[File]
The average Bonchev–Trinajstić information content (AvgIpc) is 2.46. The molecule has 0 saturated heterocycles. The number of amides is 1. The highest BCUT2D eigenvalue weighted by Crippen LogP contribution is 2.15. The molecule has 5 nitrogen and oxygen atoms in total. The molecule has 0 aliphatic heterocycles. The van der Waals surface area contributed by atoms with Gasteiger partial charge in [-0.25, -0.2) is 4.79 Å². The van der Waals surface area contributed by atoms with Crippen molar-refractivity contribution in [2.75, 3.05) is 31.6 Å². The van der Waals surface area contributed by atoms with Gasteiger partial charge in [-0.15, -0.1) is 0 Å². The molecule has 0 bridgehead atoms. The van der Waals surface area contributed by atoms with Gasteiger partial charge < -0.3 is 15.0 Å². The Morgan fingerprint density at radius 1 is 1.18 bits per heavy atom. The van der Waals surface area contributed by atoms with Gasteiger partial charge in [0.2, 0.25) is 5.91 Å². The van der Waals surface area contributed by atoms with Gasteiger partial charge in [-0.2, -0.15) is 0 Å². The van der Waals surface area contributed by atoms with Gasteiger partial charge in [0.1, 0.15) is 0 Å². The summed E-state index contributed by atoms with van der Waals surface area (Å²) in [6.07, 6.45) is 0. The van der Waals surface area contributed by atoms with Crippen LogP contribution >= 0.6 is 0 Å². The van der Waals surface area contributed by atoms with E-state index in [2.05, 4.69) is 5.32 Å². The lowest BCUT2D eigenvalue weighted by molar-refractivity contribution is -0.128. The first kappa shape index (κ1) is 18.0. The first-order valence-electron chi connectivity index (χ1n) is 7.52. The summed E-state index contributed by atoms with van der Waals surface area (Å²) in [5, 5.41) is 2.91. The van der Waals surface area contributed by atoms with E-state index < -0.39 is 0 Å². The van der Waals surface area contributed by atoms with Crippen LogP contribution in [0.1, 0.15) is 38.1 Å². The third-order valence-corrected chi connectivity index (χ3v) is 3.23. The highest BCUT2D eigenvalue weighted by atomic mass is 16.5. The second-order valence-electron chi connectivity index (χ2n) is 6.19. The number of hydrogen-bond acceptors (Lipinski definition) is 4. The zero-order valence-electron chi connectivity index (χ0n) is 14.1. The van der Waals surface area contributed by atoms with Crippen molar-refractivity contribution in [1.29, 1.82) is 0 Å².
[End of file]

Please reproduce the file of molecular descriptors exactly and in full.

The average Bonchev–Trinajstić information content (AvgIpc) is 2.46. The molecule has 0 saturated heterocycles. The number of amides is 1. The highest BCUT2D eigenvalue weighted by Crippen LogP contribution is 2.15. The molecule has 5 nitrogen and oxygen atoms in total. The molecule has 0 aliphatic heterocycles. The van der Waals surface area contributed by atoms with Gasteiger partial charge in [-0.25, -0.2) is 4.79 Å². The van der Waals surface area contributed by atoms with Crippen molar-refractivity contribution in [2.75, 3.05) is 31.6 Å². The van der Waals surface area contributed by atoms with Gasteiger partial charge in [-0.15, -0.1) is 0 Å². The molecule has 0 bridgehead atoms. The van der Waals surface area contributed by atoms with Gasteiger partial charge < -0.3 is 15.0 Å². The Morgan fingerprint density at radius 1 is 1.18 bits per heavy atom. The van der Waals surface area contributed by atoms with Gasteiger partial charge in [0.2, 0.25) is 5.91 Å². The van der Waals surface area contributed by atoms with Gasteiger partial charge in [-0.2, -0.15) is 0 Å². The van der Waals surface area contributed by atoms with Gasteiger partial charge in [0.1, 0.15) is 0 Å². The summed E-state index contributed by atoms with van der Waals surface area (Å²) in [6.07, 6.45) is 0. The van der Waals surface area contributed by atoms with Crippen LogP contribution >= 0.6 is 0 Å². The van der Waals surface area contributed by atoms with E-state index in [2.05, 4.69) is 5.32 Å². The lowest BCUT2D eigenvalue weighted by molar-refractivity contribution is -0.128. The first kappa shape index (κ1) is 18.0. The first-order valence-electron chi connectivity index (χ1n) is 7.52. The summed E-state index contributed by atoms with van der Waals surface area (Å²) in [5, 5.41) is 2.91. The van der Waals surface area contributed by atoms with E-state index < -0.39 is 0 Å². The van der Waals surface area contributed by atoms with Crippen LogP contribution in [0.1, 0.15) is 38.1 Å². The third-order valence-corrected chi connectivity index (χ3v) is 3.23. The highest BCUT2D eigenvalue weighted by atomic mass is 16.5. The second-order valence-electron chi connectivity index (χ2n) is 6.19. The number of hydrogen-bond acceptors (Lipinski definition) is 4. The zero-order valence-electron chi connectivity index (χ0n) is 14.1. The van der Waals surface area contributed by atoms with Crippen molar-refractivity contribution in [1.29, 1.82) is 0 Å².